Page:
WASHINGTON: October has not been a good month for cranky, dyspeptic, liberal females… or fading porn stars for that matter. But more on Stormy Daniels and her Horseface later.
The Kavanaugh Kaper
Let us recount the initial sequence of events leading up to the latest Tweetstorm to captivate the easily gulled mainstream media. First, Judge Brett Kavanaugh gets confirmed by the Senate to sit on the US Supreme Court despite a host of wildly unbelievable charges leveled against him. Namely
- That he attempted to rape Professor Christine Blasey Ford while the pair were in high school.
- That he flashed his genitals at stupid-drunk Yale classmate Deborah Ramirez.
- That Kavanaugh took part in gang rapes according to Julie Swetnick.
A dark and Stormy one-night stand
Speaking of Swetnick, her attorney just happened to be Michael Avenatti, consigliere to porn star Stormy Daniels (real name Stephanie Clifford). You may recall that Ms. Daniels, who currently lives in a small suburb of Dallas, Texas, claims she had a one-night-stand with Donald Trump before he became president.
Former Trump lawyer Michael D. Cohen claims he paid the adult film star $130,000 for an affixed signature to a nondisclosure agreement and her silence on the alleged matter. But as we all know, Ms. Daniels saw a bigger payday in her future if she violated said agreement. The wheels of fortune — and Fate — were immediately set in motion.
The thug with a familiar face
Spinning out her story line, Daniels went so far as to claim a representative of Trump threatened her in 2011 should she get out of line. She elaborated on this allegation to Inside Edition staffers in an interview that ran online in January 2018.
“She says she’s been trying to ride out the scandal in the small Texas town where she lives with her husband and their 7-year-old daughter… [and] has also received threats since the scandal broke.”
According to the New York Times, as cited by Vox,
“…Daniels said in March, during a 60 Minutes interview with Anderson Cooper, that a man approached her in 2011 while she was in a parking lot with her infant daughter. ‘A guy walked up to me and said to me, ‘Leave Trump alone. Forget the story,’ she told Cooper. ‘And then he leaned around and looked at my daughter and said, “That’s a beautiful little girl. It’d be a shame if something happened to her mom.” Last April, she presented an artist’s conception of that alleged intimidator during an appearance on ABC’s ‘The View.'”
President Trump responds
In a tweet — what else — Trump said Daniels provided a
“… sketch years later about a nonexistent man. A total con job, playing the Fake News Media for Fools (but they know it)!”
The president included a post by a person with the Twitter handle “DeplorablyScottish.” This Twitter wag noticed a striking resemblance between the alleged thug and Daniels’s own husband, posting the drawing and photo of Daniels’s porn-star spouse Glendon Crain, side-by-side. The similarity is uncanny.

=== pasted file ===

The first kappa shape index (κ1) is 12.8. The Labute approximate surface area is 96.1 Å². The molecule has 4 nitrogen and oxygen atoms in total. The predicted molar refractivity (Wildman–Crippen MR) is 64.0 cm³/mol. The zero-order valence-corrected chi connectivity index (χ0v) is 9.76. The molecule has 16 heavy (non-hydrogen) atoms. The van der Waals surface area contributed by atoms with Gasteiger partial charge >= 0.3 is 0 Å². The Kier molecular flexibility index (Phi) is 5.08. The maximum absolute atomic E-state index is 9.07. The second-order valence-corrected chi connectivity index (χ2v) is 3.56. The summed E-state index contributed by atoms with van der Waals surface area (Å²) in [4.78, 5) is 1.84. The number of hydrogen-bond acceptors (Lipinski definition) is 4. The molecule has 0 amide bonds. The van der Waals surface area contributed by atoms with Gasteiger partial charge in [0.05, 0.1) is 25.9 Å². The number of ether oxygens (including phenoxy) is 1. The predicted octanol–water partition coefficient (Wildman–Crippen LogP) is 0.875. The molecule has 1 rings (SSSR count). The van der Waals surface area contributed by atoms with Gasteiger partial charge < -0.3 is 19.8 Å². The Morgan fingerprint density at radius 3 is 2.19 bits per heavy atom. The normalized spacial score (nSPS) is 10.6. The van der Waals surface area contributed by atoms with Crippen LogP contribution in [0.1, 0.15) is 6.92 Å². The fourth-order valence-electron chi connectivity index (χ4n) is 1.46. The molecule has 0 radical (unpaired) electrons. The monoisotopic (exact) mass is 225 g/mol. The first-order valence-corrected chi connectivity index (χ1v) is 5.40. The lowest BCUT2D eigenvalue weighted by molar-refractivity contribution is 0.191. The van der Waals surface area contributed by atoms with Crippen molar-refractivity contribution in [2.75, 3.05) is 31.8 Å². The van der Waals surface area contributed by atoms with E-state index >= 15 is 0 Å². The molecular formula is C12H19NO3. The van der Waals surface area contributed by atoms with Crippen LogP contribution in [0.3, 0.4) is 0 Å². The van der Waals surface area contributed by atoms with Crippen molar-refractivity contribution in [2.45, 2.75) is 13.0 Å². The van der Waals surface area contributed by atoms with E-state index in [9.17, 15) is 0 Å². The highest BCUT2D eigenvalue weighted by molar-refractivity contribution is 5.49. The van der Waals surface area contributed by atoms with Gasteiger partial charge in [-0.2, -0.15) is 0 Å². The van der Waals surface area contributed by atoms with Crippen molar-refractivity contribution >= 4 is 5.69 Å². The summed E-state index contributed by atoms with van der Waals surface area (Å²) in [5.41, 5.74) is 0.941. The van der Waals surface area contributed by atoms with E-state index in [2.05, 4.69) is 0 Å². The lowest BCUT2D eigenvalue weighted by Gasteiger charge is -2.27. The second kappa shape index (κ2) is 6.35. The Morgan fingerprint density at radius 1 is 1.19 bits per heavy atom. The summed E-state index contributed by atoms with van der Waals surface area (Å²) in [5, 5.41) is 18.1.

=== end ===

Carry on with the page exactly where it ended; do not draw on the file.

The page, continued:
The infuriated Daniels sued Trump for defamation.
The wisdom of Solomon
Monday, Judge S. James Otero of the US District Court, Central District of California, dismissed the porn star’s suit, saying:
“In a Special Motion, Mr. Trump argues that the tweet at issue is a non-actionable opinion, not a statement of fact about Ms. Clifford [Daniels]. ‘Expressions of opinion may be derogatory and disparaging; nevertheless, they are protected by the First Amendment of the United States Constitution and by article 1, section 8 of the Texas Constitution.’
The judge elaborated further.
“‘In short, should plaintiff publicly voice her opinions about Mr. Trump, Mr. Trump is entitled to publicly voice non-actionable opinions about plaintiff,’ he ruled. ‘To allow plaintiff to proceed with her defamation action would, in effect, permit plaintiff to make public allegations against the president without giving him the opportunity to respond. Such a holding would violate the First Amendment.'”
That led to his conclusion.
“The Court agrees with Mr. Trump’s argument because the tweet in question constitutes ‘rhetorical hyperbole’ normally associated with politics and public discourse in the United States. The First Amendment protects this type of rhetorical statement.”
Show me the money; or, Stormy Weather
Best of all, Judge Otero’s order said President Trump is
“… entitled to attorney’s fees under the Texas Citizens Participation Act. Should Defendants move for Attorneys’ fees.”
Flush with victory, Trump exercised his First Amendment right to flame-throw via Twitter:
“Now I can go after Horseface [Daniels] and her 3rd rate lawyer [Avenatti] in the Great State of Texas.”
And Daniels’s response?
“Game on, Tiny.”
The attorney’s fees in question, as The New York Times observed, “will not be insignificant.”
Notes the Washington Times:
“…the legal loss — and demanding she pay Mr. Trump’s lawyer’s fees — is a setback for Ms. Clifford and Mr. Avenatti.
“It also means Mr. Trump will not have to face what could have been an excruciating legal discovery process — what the judge called a ‘fishing expedition’ — that could have delved into the workings of the president’s political, legal and even Twitter operations.”
In short, Stormy Daniels will soon discover, much to her financial discomfort, that everything is big in Texas.
Top Image: Stormy Daniels and attorney Michael Avenatti. MSNBC screen capture.